Several months ago, after reviewing my workload at the end of the month, I realized that something needed to change. As a one-woman team most days, I saw myself taking on more and more work. And the bad part was, I was working harder, not smarter. It was time to send out a price increase letter to my clients.
At EnMast, we talk a lot about how raising your prices reminds your clients that your work is valuable, and the ones who didn’t see that value would fall off with a price increase—while the clients who did would hang in there with you.
I was nervous about it, but I knew I needed to make a request for a price increase across the board. So I did.
How I wrote my price increase letter
I wanted to keep my price increase letter short and to the point, because I know the time of my clients is valuable.
I sent out a personalized notice to each client making him or her aware of my request, expressed the value in my work (and sometimes noted the increased workload since we had started collaborating), and asked him or her to consider. I found keeping it shorter rather than long and drawn out was much better (keep it around 5 sentences or so).
From there, each client had a different communication preference. Some preferred to talk it out on the phone, some wanted to hop on a video chat, and some were fine with a quick email to discuss further details.
Price increase sample
If you’re looking for something to work off of, here’s a price increase letter sample that I actually used with my clients/customers:
Dear (Client Name),
As my responsibilities have evolved the past year, I recently took the time to evaluate my workload and pricing structure. I am going to be implementing some changes in the coming weeks, and would like the opportunity to have a quick conversation about what specific changes in pricing you can expect. Whatever means of communication is best for you (phone, email, video chat) works for me. Just name the date and time.
I very much value our working relationship and hope we’ll be able to continue working together.
And here’s few tips to keep in mind when writing your price increase letter:
- After sending your letter out, be available to discuss via whatever communication tool works best for your client.
- If you get pushback from a client, don’t take it personally. It’s business.
- Always be respectful and professional during discussion. Show confidence in your higher prices — don’t be defensive. If you’re playing defense or cave in, it will communicate to your client that you don’t think you’re worth the new price, and neither will they.
- Be willing to compromise if your client truly wants to continue working together but can only afford a certain amount.
How I felt about it
This was my first time raising my prices as a business owner. I was nervous about it, as there’s always that looming feeling of, “What if everyone bails and then I have no income?” I’m sure you can relate.
However, I knew it was the right thing to do. I was working long days, and even when I’d lay down to go to sleep at night, my mental wheels would be spinning with the tasks I knew were waiting for me the next day. I stopped exercising. I wasn’t pleasant to be around. The work wasn’t as fun as when I started.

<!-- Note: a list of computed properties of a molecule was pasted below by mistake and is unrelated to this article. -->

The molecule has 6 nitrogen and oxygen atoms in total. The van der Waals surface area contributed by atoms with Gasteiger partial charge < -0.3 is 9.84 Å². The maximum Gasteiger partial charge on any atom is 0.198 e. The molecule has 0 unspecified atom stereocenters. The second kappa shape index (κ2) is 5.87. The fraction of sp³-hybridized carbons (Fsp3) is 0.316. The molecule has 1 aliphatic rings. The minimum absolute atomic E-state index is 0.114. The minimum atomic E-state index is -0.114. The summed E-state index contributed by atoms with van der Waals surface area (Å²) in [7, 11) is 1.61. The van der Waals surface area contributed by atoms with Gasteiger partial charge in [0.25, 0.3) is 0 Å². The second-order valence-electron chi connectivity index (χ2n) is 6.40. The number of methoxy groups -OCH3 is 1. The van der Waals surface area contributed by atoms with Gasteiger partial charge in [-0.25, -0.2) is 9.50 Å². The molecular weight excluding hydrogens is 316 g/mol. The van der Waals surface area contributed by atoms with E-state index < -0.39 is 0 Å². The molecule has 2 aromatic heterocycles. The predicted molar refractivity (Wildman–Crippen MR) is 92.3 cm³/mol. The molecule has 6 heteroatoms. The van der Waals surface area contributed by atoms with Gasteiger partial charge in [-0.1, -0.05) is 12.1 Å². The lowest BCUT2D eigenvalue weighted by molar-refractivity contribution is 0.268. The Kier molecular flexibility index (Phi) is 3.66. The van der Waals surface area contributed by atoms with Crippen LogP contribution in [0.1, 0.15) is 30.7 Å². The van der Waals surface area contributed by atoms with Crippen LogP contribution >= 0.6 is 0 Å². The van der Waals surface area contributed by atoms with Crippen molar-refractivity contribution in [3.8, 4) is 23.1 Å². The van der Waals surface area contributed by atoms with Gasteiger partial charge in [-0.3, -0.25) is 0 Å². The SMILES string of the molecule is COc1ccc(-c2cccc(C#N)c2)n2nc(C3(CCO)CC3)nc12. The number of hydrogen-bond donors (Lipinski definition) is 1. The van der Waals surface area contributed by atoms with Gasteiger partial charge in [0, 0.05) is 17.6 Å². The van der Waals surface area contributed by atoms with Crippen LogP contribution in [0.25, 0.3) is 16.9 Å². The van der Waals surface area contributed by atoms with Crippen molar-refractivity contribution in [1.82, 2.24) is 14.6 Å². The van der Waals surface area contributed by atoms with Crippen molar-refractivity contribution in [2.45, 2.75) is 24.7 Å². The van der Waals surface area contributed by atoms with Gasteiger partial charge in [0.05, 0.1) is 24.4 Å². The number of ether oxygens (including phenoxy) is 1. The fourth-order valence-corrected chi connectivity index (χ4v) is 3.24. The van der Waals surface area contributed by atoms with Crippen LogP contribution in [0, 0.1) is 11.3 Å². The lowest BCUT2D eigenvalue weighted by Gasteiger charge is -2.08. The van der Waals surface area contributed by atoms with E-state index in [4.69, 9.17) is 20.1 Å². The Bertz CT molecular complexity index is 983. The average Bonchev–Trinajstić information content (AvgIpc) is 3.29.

When it came time to have the discussion about why I felt I deserved the increase rate, I had my bullet points in front of me. I talked about the value of the work I provided and how the quality had improved over time. Did my voice waiver a few times? Maybe. But being confident when you raise your rates is imperative to communicating your value and worth to your client or customer.
How my clients reacted…
Most clients were on board with the modest price increase. I noticed a decreased workload from a few clients who were only searching for low-cost services—so it was actually a bit of good news to have some mental bandwidth freed up.
I had a few grumbles, but was surprised that most of them gave little to no pushback at my request, and were willing to continue to work with me. It was a confidence booster to see that they appreciated my work enough to pay a little more for it.
The final result?
After the price increase took affect, I started enjoying the work again. I felt I was being paid a fair rate for my services and didn’t feel so negative about the workload. I was able to better balance projects now that a few clients had jumped ship and could stop working on Sunday evenings.
I started making time to take on healthy habits again. I slept better. And the number in my business account started to grow, which was nice, too.
Not only did I start making more money each month, but also I got myself to a place where I could be a good business owner again. I could be a good wife, friend, sister, and daughter. It was a really good feeling.
Why you should send a price increase letter out, too.
For any business owner, there comes a time when you have to raise your hand and ask for more. It can make your palms sweaty, but it’s important…so do it.
If you’re not sure how to say it, here’s another price increase notice to help you find your voice. There’s no reason to be stuck in a position where you feel you’re being undervalued—you just have to be willing to fight for the value of your product or service.
What was it like the first time you raised your prices? Did it go well for you?